Today I stumbled upon a TED talk on influence of body activity (movement and posture) on mental states and emotions
It’s an interesting talk and compelling topic for me as Tom and I have been exploring this connection between body, mind and breath for quite some time. In the talk, Tal Shafir explains in simple terms some findings of her research: just like the brain uses information of physiological change in the body like lowering glucose levels to elicit feeling of hunger, information about posture, position and angles of joints and contraction of muscles is similarly interpreted by brain to produce neural or endocrine response. Seemingly put, the brain interprets information on the posture or physical activity and responds to it by generating what can be simplistically described as appropriate feeling or emotion. So not only our emotional state affects our posture (like slouched posture characteristic for depression), but the relation can be flipped over: our posture and movement affect our emotional state.
This is what I have been teaching for a long time in our yoga classes. For instance, very popular in yoga classes “chest-opening” sequences produce the feeling of lightness and well-being, gently activate parasympathetic nervous system, providing more energy and awareness.
Youtube comments under that TED talk included recommendation of some useful book on the topic of achieving desired mental states through body manipulation. The book is titled “The Body Keeps the Score: Brain, Mind and Body in the Healing of Trauma”. So I went to check the book on Amazon, and thus fell into the rabbit hole of book browsing which left me with a few excellent books on my laptop: the above-mentioned book by Bessel van der Kolk, “Somatics” by Thomas Hanna and “Sensorimotor Psychotherapy” by Pat Ogden. While I don’t work with traumatic patients per se, the insights in these sources on connection of our psychological world, brain function and mind is a very interesting sphere to me which I have been exploring in my own practice of yoga and meditation.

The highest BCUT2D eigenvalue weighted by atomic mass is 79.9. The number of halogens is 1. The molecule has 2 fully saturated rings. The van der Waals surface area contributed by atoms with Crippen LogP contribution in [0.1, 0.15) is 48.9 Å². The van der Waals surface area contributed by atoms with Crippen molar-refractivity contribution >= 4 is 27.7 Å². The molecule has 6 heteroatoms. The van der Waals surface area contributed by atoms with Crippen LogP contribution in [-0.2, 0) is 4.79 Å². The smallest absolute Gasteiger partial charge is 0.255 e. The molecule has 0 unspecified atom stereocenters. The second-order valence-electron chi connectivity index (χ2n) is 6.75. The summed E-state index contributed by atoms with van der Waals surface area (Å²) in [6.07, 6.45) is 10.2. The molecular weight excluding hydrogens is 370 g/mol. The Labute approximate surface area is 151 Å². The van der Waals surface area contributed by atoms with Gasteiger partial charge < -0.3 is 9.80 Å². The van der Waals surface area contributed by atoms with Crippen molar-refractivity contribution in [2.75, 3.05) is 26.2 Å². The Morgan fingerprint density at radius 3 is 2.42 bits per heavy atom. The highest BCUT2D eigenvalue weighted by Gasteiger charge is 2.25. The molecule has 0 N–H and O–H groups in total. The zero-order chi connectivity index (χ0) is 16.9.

At the moment I’m devouring Thomas Hanna’s Somatics. Especially interesting and empowering are Somatic approaches to treating chronic pains and physical disabilities through educating people to regain sensory-motor control over their bodies. What Hanna wants us to understand is that human beings are not just mechanical dolls with anatomical structures performing defined functions. We are self-regulating systems, equipped with internal sensory and feedback instruments, and we need to learn to use them to live a healthy life.
“The reason that physiology and medicine have failed to perceive the myths behind aging is that they have failed to recognize the fundamental fact that all human beings are self-aware, self-sensing, and self-moving: They are self-responsible somas. The somatic viewpoint recognizes not only that human beings are bodily beings who can become victims of physical and organic forces, but also that they are equally somatic beings who can change themselves. Humans can learn to perceive their internal functions and improve their control of their somatic functions.”
So our role as instructors or movement educators is not to “cure” people but teach people to cure themselves by listening to their bodies and understanding what is going on inside. So again, it all starts with self-observation.
It was a good useful find for my day which gives even more motivation to go do some yoga poses to see what is going on inside and how my body feels today.